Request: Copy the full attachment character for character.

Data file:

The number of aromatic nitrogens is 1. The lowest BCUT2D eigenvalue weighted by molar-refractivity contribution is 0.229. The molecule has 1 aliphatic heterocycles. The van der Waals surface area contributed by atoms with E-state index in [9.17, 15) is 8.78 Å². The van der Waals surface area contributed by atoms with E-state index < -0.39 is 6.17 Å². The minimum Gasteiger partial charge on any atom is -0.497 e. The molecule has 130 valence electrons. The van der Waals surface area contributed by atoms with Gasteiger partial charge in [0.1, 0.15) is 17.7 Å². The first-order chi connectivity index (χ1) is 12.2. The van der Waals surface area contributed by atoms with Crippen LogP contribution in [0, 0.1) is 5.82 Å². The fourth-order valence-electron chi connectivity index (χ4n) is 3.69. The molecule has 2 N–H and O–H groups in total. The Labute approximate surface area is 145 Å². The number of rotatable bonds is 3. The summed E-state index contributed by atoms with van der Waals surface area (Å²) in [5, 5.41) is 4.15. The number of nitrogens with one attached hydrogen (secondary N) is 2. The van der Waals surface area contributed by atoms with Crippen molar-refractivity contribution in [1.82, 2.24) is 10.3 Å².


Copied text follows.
The number of aromatic nitrogens is 1. The lowest BCUT2D eigenvalue weighted by molar-refractivity contribution is 0.229. The molecule has 1 aliphatic heterocycles. The van der Waals surface area contributed by atoms with E-state index in [9.17, 15) is 8.78 Å². The van der Waals surface area contributed by atoms with E-state index < -0.39 is 6.17 Å². The minimum Gasteiger partial charge on any atom is -0.497 e. The molecule has 130 valence electrons. The van der Waals surface area contributed by atoms with Gasteiger partial charge in [0.1, 0.15) is 17.7 Å². The first-order chi connectivity index (χ1) is 12.2. The van der Waals surface area contributed by atoms with Crippen LogP contribution in [0, 0.1) is 5.82 Å². The fourth-order valence-electron chi connectivity index (χ4n) is 3.69. The molecule has 2 N–H and O–H groups in total. The Labute approximate surface area is 145 Å². The number of rotatable bonds is 3. The summed E-state index contributed by atoms with van der Waals surface area (Å²) in [5, 5.41) is 4.15. The number of nitrogens with one attached hydrogen (secondary N) is 2. The van der Waals surface area contributed by atoms with Crippen molar-refractivity contribution in [1.82, 2.24) is 10.3 Å².